The partial federal government shutdown is slowing business projects in Vermont.
Vermont Banking Association president Chris D’Elia says banks that need to work with federal agencies on some loans can’t get their paperwork processed. The federal Small Business Administration is closed as the partial government shutdown is now the longest in history.
“It is delaying projects from moving forward because there’s no one at these federal agencies that can work on those applications right now,” D’Elia said.
D’Elia sent out a survey this week to Vermont banks asking how the shutdown is hurting their business. He said banks are worried about how long the shutdown might last.
“It’s unfortunate that’s it’s going on as long as it is,” he said. “And there’s many impacts that might be felt long term. Hopefully this can get resolved sooner rather than later.”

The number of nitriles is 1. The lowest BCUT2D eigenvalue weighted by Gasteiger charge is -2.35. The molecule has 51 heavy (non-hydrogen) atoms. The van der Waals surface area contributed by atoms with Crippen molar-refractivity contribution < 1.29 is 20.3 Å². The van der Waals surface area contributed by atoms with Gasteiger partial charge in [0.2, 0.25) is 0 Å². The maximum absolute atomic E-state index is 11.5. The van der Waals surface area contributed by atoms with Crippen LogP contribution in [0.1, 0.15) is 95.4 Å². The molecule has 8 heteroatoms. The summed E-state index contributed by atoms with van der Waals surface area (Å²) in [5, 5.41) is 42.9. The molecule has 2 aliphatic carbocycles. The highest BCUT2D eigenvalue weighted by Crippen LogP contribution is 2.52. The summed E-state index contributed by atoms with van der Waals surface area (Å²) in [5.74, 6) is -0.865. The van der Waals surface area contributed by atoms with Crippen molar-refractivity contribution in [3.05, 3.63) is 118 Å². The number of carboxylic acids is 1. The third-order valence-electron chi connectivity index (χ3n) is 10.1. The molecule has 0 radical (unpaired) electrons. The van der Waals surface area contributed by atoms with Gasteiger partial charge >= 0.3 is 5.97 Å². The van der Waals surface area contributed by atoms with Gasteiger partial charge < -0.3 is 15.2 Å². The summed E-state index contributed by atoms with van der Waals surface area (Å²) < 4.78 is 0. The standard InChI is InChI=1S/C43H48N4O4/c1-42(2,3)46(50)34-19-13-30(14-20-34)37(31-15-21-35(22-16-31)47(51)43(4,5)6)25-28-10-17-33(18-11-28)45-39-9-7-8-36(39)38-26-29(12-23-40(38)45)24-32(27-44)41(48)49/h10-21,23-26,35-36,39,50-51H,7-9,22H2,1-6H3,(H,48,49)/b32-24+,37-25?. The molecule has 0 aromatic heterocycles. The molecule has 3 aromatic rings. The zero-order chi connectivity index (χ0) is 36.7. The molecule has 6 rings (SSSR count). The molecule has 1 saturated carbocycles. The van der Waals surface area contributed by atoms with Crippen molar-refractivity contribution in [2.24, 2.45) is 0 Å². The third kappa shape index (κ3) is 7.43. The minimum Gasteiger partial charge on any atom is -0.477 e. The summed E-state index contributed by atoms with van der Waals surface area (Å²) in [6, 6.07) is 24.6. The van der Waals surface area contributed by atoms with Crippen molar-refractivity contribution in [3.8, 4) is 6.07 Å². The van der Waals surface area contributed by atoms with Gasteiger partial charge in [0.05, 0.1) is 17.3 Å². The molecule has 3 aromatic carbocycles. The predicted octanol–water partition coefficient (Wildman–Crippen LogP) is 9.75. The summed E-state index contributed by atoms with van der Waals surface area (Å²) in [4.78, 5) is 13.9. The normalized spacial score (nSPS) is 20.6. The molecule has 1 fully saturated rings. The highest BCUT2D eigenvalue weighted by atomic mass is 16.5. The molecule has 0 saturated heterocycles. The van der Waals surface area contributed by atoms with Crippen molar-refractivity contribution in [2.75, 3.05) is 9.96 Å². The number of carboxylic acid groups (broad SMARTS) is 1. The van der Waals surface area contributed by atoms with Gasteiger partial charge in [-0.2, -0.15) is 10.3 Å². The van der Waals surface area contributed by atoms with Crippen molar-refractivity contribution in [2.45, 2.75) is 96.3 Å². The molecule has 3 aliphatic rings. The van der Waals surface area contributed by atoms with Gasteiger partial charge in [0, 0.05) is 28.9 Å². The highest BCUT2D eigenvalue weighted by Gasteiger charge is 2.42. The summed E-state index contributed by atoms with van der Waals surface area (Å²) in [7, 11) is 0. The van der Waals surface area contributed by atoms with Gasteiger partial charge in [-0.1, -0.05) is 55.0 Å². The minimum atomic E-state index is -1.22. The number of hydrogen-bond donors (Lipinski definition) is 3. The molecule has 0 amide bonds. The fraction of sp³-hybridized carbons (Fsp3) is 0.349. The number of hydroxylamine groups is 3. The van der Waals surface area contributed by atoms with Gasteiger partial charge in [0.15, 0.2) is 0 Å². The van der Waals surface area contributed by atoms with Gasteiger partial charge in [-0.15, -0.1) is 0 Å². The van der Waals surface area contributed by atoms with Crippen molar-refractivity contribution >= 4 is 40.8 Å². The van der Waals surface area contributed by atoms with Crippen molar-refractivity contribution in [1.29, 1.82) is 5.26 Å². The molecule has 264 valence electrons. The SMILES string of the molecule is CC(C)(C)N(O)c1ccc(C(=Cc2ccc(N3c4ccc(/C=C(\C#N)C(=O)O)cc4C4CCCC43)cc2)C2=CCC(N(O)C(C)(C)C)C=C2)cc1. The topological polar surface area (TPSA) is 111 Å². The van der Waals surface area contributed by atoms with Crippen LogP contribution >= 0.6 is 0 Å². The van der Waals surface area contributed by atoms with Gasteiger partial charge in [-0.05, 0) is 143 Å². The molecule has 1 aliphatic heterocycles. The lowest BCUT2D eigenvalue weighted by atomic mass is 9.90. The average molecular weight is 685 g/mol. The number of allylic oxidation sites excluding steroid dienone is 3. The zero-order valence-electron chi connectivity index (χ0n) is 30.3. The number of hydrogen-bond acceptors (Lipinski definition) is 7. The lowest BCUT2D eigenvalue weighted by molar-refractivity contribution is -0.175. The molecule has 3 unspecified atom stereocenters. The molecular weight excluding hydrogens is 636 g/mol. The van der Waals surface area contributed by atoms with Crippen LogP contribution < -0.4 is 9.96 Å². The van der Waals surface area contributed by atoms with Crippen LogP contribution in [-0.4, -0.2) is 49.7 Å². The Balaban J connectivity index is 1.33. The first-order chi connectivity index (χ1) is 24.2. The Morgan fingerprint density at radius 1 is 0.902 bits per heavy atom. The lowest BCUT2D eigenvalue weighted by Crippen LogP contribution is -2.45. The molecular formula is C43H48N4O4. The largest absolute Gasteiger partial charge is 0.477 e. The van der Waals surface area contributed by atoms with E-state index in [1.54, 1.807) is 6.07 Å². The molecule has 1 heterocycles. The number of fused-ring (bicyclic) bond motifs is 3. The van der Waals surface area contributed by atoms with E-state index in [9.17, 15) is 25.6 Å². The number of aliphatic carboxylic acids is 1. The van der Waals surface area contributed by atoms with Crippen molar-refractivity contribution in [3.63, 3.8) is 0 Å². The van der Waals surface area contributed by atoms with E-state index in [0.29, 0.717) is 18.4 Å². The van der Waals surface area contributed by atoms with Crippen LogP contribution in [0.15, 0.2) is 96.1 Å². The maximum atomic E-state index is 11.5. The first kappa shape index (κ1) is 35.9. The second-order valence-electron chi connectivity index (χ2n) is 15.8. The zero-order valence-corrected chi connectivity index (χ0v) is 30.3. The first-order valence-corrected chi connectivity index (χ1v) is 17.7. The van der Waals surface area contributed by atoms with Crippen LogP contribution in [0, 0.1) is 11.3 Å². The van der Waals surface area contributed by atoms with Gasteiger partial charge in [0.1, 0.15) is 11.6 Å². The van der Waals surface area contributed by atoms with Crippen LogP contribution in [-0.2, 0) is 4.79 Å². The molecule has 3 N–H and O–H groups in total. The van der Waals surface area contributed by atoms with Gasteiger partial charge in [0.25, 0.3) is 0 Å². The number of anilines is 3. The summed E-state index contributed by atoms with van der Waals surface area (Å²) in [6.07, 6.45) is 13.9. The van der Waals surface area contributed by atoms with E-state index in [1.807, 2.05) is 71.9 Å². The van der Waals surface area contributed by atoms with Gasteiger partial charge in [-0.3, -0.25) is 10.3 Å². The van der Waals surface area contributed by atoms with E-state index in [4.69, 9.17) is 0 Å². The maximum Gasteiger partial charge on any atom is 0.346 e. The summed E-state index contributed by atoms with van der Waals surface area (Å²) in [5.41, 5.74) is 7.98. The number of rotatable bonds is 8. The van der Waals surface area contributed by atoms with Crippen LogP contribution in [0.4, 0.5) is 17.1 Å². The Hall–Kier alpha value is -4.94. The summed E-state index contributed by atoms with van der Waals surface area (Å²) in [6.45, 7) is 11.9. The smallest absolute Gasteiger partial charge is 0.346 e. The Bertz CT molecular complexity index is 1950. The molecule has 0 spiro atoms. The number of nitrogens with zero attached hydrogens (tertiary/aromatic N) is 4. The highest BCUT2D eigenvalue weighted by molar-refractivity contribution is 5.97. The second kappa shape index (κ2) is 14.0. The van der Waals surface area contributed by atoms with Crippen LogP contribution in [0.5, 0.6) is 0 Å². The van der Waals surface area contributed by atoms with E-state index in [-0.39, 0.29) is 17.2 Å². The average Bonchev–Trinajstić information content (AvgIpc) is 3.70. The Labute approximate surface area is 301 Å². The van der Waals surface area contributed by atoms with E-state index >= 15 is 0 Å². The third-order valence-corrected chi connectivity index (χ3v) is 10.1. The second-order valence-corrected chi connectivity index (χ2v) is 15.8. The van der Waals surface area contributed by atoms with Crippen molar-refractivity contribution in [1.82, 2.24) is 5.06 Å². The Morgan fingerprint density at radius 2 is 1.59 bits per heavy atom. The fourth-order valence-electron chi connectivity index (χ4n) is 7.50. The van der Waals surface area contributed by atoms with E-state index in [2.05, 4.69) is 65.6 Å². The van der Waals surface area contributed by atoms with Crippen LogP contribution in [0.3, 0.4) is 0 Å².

He says at least half the banks in the state are offering special loans to government workers who aren’t receiving paychecks.
Brattleboro Savings & Loan president Dan Yates says this is the first time the bank has taken that step during a government shutdown. There’s an Internal Revenue Service office and a United States Department of Agriculture office in Brattleboro.
“Past government shutdowns have ended up being resolved very quickly before anybody has passed a paycheck period,” Yates said. “And we felt very strongly that we wanted to make help available to folks that work for the government that are in our market area.”
The bank is also asking government workers with existing loans to reach out if they’re having trouble making their payments.
“I think it’s an absolute tragedy that the government is holding these people hostage and their paychecks hostage over ideology,” Yates said.
Disclosure: Brattleboro Savings & Loan is a VPR underwriter.